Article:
Mar 11, 2014
The Conquest of Nature (and What We’ve Lost)
Posted on Mar 13, 2013
By Lewis Lapham, TomDispatch
As with the carriage and dray horses, so also with the majority of mankind’s farmyard associates and nonhuman acquaintances. Out of sight and out of mind, the chicken, the pig, and the cow lost their licenses to teach. The modern industrial society emerging into the twentieth century transformed them into products and commodities, swept up in the tide of economic and scientific progress otherwise known as the conquest of nature.
Animals acquired the identities issued to them by man, became labels marketed by a frozen-food or meat-packing company, retaining only those portions of their value that fit the formula of research tool or cultural symbol—circus or zoo exhibit, corporate logo or Hollywood cartoon, active ingredient in farm-fresh salmon or genetically modified beef.
It was 10 years after my meeting with the Australian koala that I was first introduced to an animal in a state of nature—a gray langur (Semnopithecus entellus, golden fur, black face, fond of fruit and flowers). It was about two feet tall, very quick on its feet, one of 60 or 70 monkeys of various species wandering around the ashram of the Maharishi Mahesh Yogi on the shore of the Ganges River, 128 miles north of New Delhi.
The Maharishi at the time (February 1968) was at the high-water mark of his fame as a guru, his science of Transcendental Meditation having captured the celebrity markets in Los Angeles, New York, and London, and that winter he was teaching the lesson of the yellow marigold to a select company of disciples, among them the four Beatles, who had made the journey from the decadent, materialist West in search of enlightened well-being in the spiritual East. The ashram was set in a forest of teak and sheesham trees at the base of the Himalayan escarpment, and again on assignment from the American press, I’d been advised by the editor of the Saturday Evening Post to listen for the voice of the cosmos under the roof of the world.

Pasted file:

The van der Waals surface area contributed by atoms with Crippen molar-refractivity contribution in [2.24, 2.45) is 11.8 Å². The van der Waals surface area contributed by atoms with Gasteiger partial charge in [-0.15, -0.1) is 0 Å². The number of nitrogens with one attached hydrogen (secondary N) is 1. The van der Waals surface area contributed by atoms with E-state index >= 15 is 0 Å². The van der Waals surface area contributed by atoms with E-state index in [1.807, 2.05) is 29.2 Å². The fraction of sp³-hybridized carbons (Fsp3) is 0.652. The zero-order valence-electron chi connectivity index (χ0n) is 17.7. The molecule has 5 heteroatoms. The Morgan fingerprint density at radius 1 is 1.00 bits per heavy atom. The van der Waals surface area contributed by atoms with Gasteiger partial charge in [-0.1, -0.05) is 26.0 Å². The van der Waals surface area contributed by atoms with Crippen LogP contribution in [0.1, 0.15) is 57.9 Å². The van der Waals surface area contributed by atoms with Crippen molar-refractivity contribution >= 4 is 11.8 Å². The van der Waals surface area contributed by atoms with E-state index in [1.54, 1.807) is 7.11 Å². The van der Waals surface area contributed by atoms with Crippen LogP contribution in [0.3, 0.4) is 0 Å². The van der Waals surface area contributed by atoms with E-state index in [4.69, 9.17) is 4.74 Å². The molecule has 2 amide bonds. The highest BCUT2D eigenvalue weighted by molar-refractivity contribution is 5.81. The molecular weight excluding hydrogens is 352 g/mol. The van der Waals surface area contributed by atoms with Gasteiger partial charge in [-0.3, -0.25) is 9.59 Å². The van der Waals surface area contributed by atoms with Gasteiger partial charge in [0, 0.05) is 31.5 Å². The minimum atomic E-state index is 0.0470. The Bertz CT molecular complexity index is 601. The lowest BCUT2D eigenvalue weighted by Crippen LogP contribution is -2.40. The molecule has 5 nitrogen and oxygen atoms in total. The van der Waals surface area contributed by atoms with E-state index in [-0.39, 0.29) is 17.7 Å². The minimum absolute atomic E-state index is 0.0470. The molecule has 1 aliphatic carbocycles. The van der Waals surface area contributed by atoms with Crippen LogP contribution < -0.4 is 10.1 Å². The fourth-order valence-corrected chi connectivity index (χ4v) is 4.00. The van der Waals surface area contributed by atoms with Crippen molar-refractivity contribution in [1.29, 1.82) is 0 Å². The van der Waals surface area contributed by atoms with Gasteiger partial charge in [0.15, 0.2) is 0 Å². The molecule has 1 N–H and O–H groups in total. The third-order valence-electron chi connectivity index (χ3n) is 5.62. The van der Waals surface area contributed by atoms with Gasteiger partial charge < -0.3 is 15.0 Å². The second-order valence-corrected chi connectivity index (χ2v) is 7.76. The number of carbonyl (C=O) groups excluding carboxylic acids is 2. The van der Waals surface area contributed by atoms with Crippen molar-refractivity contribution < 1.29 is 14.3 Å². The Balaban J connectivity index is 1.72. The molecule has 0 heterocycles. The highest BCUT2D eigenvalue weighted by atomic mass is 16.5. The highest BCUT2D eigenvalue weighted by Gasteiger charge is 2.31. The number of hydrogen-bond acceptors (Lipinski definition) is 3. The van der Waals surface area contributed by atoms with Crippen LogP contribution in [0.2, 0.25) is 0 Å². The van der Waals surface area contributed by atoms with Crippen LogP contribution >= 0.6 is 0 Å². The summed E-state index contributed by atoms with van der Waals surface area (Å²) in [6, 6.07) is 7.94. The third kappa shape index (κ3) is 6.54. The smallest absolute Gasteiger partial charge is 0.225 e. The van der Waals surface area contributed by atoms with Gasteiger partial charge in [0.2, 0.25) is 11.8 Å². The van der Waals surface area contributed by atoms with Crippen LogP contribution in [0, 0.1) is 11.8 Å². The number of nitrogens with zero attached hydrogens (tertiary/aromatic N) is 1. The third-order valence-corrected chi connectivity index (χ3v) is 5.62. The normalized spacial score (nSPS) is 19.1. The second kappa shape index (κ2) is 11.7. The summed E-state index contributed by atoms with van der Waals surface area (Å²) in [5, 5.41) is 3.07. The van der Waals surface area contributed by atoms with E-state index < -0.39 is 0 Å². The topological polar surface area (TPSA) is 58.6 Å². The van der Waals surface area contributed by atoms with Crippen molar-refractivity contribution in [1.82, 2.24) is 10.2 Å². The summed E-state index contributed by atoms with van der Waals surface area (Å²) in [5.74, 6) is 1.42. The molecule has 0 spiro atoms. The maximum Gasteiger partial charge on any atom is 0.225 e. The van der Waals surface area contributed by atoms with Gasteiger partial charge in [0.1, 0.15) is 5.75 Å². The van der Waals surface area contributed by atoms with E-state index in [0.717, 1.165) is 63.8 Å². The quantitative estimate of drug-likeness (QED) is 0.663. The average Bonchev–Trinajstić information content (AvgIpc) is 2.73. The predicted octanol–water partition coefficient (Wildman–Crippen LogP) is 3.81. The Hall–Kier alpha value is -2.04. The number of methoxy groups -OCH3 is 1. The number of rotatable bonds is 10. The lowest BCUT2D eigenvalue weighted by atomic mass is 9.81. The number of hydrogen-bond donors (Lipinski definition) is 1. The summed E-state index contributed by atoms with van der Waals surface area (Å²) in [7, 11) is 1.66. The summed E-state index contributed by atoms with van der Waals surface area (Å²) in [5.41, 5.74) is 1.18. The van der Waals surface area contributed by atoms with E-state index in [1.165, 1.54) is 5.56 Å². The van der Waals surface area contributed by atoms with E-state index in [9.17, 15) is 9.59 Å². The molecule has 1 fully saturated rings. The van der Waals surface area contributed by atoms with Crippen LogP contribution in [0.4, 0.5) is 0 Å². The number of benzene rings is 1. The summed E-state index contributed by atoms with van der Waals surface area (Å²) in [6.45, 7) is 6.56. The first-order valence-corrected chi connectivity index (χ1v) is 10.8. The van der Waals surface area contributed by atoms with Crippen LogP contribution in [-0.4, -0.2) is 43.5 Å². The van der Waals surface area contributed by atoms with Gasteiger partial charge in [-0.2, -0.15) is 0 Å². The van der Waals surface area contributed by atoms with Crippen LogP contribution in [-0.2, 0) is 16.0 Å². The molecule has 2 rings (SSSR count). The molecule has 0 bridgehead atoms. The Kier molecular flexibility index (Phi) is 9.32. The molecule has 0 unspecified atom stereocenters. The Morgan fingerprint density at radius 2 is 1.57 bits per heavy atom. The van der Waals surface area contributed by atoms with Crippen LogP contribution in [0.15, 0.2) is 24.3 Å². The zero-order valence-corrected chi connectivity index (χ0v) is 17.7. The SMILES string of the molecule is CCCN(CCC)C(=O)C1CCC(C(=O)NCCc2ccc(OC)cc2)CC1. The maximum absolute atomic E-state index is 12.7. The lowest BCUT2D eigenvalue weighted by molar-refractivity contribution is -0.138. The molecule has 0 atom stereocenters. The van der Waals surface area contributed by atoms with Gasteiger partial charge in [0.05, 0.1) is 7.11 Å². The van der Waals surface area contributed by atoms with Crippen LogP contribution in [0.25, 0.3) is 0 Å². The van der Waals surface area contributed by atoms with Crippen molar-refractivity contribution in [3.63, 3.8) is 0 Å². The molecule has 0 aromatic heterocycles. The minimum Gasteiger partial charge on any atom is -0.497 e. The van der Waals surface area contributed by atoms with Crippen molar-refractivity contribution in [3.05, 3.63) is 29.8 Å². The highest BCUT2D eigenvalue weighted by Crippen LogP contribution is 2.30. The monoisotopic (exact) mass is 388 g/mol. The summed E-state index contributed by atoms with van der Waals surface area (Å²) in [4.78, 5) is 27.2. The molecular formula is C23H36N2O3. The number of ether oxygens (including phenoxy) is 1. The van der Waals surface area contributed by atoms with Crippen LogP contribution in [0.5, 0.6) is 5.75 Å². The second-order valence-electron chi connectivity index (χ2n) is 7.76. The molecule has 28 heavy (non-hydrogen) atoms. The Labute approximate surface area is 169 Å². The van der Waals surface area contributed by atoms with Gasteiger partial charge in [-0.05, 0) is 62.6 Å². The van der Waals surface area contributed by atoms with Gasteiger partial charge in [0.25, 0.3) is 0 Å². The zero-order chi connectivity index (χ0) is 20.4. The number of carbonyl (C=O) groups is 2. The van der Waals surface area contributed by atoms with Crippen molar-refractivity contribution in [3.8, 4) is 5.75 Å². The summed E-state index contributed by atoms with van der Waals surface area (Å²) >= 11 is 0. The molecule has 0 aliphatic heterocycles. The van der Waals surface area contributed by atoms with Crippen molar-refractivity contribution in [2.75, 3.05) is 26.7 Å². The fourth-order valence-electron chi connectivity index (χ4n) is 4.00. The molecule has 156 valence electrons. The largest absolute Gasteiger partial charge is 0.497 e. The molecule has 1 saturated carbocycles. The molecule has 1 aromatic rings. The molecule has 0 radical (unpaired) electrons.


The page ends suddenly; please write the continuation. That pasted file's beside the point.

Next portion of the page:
On the morning of the fifth day, I presented it with a slice of bread, late in the afternoon with half an orange. It accepted both offerings as a matter of course; no sign of acknowledgment, much less of appreciation or affection. My sense of its attitude was that I’d been slow to pick up on the custom of the country, and later that same evening one of the Maharishi’s principal subordinates, a saffron-robed monk by the name of Raghvendra, validated my impression as not wrong. In India, he said, the gray langur was sacred. Properly known as the Hanuman langur—Hanuman being the name of the Hindu monkey god of healing and worship—it was revered for its willingness to accompany sadhus on pilgrimages, and therefore enjoyed almost as many privileges as the cow, free to ransack food stalls, at liberty to plunder grain shops.
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